'Justice League' is a good place for the DCEU to hit the reset button

A roundup of what's playing at the cinema this weekend.

Justice League gives us a Bruce Wayne who has found some hope in humanity and is inspired by Superman’s act of sacrifice. Seeing that a new, more powerful enemy is coming and that once again the world is at stake with no Superman to protect it, he enlists the help of Diana Prince, aka Wonder Woman, to help him recruit a team of heroes to stand against the new threat. Aided by Aquaman, The Flash and Cyborg, Batman’s new team is overmatched at nearly every turn by the world-conquering Steppenwolf who is after three alien boxes that can destroy and change entire planets.

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Let’s get what I didn’t like out of the way:

Justice League felt like an overreaction the biggest criticism of Batman v Superman which was its dark and gloomy tone. This film went too far towards a light-hearted tone. The villain, Steppenwolf looked terrible. I’ll grant that motion-capture/CGI characters are not always easy to pull off but the life of those characters is in the face and the facial expression. What we saw on screen has no weight or sense of life. Two hours felt too short for a movie that should be the centerpiece of a cinematic universe. Again, I think this is a reaction to the bloated runtime of Batman vs. Superman. I didn’t like this version of Batman and Bruce Wayne. I liked the angry Bruce Wayne from Batman v Superman but this one just didn’t seem angry enough. You could argue that he was inspired by Superman and had hope for the world. But again, I blame this on over-reaction to criticism. Batfleck was one of the best things about BvS and I would have liked to see something more in the middle of these two portrayals.

Here’s what I did like:

Danny Elfman’s score. He uses themes from his score for Tim Burton’s Batman and themes from John Williams score for Richard Donner’s Superman. He also incorporates Hans Zimmer’s Wonder Woman theme. It helps to mesh those cinematic worlds together and is a nice gift for fans of the older superhero films. I liked what Ezra Miller did with Barry Allen/The Flash. He was still trying to figure out his place in the world and what to do with his abilities and he’s also the source of most of the film’s humor. To me, he came across as more of a Wally West than Barry Allen (that’s a reference to the Young Justice comic). They just can’t seem to mess up Wonder Woman, which is a good thing. Cyborg grew on me as the film went on and Jason Mamoa’s Aquaman seems like the kind of guy who walk into a party and says, “who has a beer for Aquaman?” and starts throwing people out the window. Oddly, I’m OK with that because I’m pretty sure Jason Mamoa does that.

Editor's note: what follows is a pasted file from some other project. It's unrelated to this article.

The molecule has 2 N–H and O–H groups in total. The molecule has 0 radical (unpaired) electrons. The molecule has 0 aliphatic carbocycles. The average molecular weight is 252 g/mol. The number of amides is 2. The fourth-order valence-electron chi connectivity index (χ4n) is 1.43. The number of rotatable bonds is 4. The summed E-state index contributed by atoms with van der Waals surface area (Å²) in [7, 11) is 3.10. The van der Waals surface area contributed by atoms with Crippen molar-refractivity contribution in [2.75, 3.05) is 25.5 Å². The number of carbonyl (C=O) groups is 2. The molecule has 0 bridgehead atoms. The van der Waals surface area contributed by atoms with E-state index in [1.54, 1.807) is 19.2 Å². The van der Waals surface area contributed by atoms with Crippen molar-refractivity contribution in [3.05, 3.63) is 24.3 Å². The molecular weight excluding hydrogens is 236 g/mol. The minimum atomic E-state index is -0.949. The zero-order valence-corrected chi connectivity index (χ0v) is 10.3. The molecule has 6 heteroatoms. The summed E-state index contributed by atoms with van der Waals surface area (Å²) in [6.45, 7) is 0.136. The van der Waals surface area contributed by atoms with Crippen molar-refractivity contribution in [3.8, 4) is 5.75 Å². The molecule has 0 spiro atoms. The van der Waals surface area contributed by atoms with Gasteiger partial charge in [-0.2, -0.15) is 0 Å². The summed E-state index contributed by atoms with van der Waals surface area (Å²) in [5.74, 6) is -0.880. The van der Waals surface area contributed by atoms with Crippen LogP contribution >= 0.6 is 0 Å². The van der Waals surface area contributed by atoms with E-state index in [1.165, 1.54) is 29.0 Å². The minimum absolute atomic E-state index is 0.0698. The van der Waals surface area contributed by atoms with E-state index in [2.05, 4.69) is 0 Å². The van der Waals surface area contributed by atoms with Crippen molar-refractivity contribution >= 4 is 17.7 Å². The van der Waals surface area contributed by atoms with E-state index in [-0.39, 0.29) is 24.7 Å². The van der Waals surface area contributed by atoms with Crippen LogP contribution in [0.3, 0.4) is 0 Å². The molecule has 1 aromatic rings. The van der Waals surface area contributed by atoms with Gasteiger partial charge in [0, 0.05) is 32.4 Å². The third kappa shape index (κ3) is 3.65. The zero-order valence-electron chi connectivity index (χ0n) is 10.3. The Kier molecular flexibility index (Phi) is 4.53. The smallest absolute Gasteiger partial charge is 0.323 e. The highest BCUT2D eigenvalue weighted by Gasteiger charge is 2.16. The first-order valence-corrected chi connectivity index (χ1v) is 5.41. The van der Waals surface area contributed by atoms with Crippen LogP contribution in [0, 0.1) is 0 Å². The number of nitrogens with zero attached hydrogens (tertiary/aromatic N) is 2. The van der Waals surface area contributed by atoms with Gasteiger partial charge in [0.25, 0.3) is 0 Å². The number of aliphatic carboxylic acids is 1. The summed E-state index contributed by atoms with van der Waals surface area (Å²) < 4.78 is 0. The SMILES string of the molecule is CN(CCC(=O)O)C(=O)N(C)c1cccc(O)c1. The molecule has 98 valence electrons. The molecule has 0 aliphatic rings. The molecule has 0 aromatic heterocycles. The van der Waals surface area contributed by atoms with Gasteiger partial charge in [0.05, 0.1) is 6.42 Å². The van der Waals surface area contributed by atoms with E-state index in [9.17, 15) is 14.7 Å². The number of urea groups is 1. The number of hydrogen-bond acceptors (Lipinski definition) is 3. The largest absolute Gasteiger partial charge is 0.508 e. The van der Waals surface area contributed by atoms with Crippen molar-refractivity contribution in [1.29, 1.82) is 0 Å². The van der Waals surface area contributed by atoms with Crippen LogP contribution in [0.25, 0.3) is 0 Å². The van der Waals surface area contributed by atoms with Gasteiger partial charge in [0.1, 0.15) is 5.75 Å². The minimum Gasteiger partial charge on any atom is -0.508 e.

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The highlight of Justice League happens at about the 75-minute mark. I will not spoil it for you but it’s culmination of the worst best-kept secret in cinema. (meaning that everyone knew the secret but the studio still pretended it was a secret). That scene is worth the price of admission.

Here’s the summation of my thoughts: Justice League has a lot of failures and few successes. However, those few successes outweigh the failures. It’s a good place for DC to take a breath, hit the reset button on a few things and move forward.

Also in theaters this week, based on the New York Times bestseller, Wonder tells the inspiring and heartwarming story of August Pullman. Born with facial differences that, up until now, have prevented him from going to a mainstream school. Auggie becomes the most unlikely of heroes when he enters the local fifth grade. As his family, his new classmates and the larger community all struggle to find their compassion and acceptance, Auggie's extraordinary journey will unite them all and prove you can't blend in when you were born to stand out. Wonder stars Jacob Tremblay, Owen Wilson and Julia Roberts.

In Sony Pictures Animation's The Star, a small but brave donkey named Bo yearns for a life beyond his daily grind at the village mill. One day he finds the courage to break free and finally goes on the adventure of his dreams. On his journey, he teams up with Ruth, a lovable sheep who has lost her flock, and Dave, a dove with lofty aspirations. Along with three wisecracking camels and some eccentric stable animals, Bo and his new friends follow the Star and become unlikely heroes in the greatest story ever told — the first Christmas.